Magic with Georgie Magic with Fluffy Magic looking handsome Magic chillin'

Magic was very special, my soul mate.  He was extremely intelligent, loving, devoted, protective, a great surrogate daddy to kittens, stubborn, devious & so much more.  He was in my life for over 16 years when he passed away quietly in my arms one afternoon.  Although he’s been gone since January 17, 2007, I still miss him daily.

I was thinking about Magic when something occurred to me.  So many people act like when you lose a pet, it’s no big deal.  “It’s just an animal” they say.  They fail to realize that animal is like a child to you.  You love him, take care of him, provide for him, comfort him when he’s sad or upset & nurse him when he’s sick.  How can you not be shaken to your core when you lose your furry child?!

If you’ve lost a precious pet, I would encourage you to honor his memory in some special way.  It will bring you comfort when grief threatens to overwhelm you, & remind you of fun memories as well.  I have a locket that has a small tuft of Magic’s fur on one  side & his picture on the other.  You could do something similar.  Or, you could get more creative.  A photo album or photo display in your home would be nice.  A special garden with a memorial plaque in your yard also would be nice.  Paint or draw your beloved pet’s picture.  When our neighbor’s Akita dog died, our dog, Bear, was devastated.. he loved Mathilda a great deal.  I decided to knit him an afghan since he liked to nap on them & a couple of my friends sent me squares to add into it.  All squares had two hearts on them in some unique way.  It brought him comfort when he was hurting.  You could do the same for yourself if you are into the yarn arts.  Or, you could sew a quilt.  The possibilities are endless.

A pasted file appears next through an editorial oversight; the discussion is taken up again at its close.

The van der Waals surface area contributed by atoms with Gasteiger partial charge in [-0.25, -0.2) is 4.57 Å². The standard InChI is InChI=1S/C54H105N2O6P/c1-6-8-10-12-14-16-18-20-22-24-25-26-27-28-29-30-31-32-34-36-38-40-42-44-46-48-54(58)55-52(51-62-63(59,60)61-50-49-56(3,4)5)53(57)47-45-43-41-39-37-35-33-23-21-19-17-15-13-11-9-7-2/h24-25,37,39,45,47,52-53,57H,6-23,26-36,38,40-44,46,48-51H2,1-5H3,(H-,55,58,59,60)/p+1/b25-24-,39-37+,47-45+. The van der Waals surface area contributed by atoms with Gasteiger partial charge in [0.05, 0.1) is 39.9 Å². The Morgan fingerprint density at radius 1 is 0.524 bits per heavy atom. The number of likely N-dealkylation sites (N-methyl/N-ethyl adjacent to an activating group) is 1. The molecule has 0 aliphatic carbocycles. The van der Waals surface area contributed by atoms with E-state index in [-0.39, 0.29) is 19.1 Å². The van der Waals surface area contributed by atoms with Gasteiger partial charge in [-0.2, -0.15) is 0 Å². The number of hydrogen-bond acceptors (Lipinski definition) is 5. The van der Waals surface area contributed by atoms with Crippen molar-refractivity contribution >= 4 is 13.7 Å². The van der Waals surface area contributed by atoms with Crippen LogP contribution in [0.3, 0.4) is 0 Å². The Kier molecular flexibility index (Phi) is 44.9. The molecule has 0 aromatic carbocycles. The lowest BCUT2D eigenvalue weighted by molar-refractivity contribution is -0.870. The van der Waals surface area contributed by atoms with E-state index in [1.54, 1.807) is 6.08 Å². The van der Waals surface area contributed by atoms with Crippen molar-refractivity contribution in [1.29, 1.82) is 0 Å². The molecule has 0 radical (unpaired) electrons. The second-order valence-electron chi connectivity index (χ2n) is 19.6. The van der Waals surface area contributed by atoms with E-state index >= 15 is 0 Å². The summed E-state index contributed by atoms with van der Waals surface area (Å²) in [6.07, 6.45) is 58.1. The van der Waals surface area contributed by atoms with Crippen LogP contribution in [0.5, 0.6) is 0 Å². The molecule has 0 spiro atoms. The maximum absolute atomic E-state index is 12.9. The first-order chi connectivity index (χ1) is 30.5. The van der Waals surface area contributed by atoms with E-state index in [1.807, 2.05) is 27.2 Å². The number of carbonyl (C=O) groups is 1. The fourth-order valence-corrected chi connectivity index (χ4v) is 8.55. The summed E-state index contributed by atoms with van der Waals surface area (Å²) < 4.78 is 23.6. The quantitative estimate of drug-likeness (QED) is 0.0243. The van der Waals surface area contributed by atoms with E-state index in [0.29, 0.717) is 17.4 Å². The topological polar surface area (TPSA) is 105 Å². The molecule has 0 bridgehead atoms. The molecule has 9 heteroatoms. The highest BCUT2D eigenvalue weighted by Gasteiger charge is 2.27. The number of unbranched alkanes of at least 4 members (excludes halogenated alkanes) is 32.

Losing a pet is a horrible experience, but it has one good part.  Grieving hard means you loved hard.  As painful as it can be to believe when you first lose your furbaby, one day you will realize that it was worth it, because you had that special little angel in your life.  Remember that when you are in pain- it really will comfort you one day.

And, ignore those who try to invalidate your grief.  They are foolish or cold hearted.  Grieve that precious furbaby however you see fit.  You probably never will stop grieving completely, & that is ok!  It just means you loved that little one a great deal.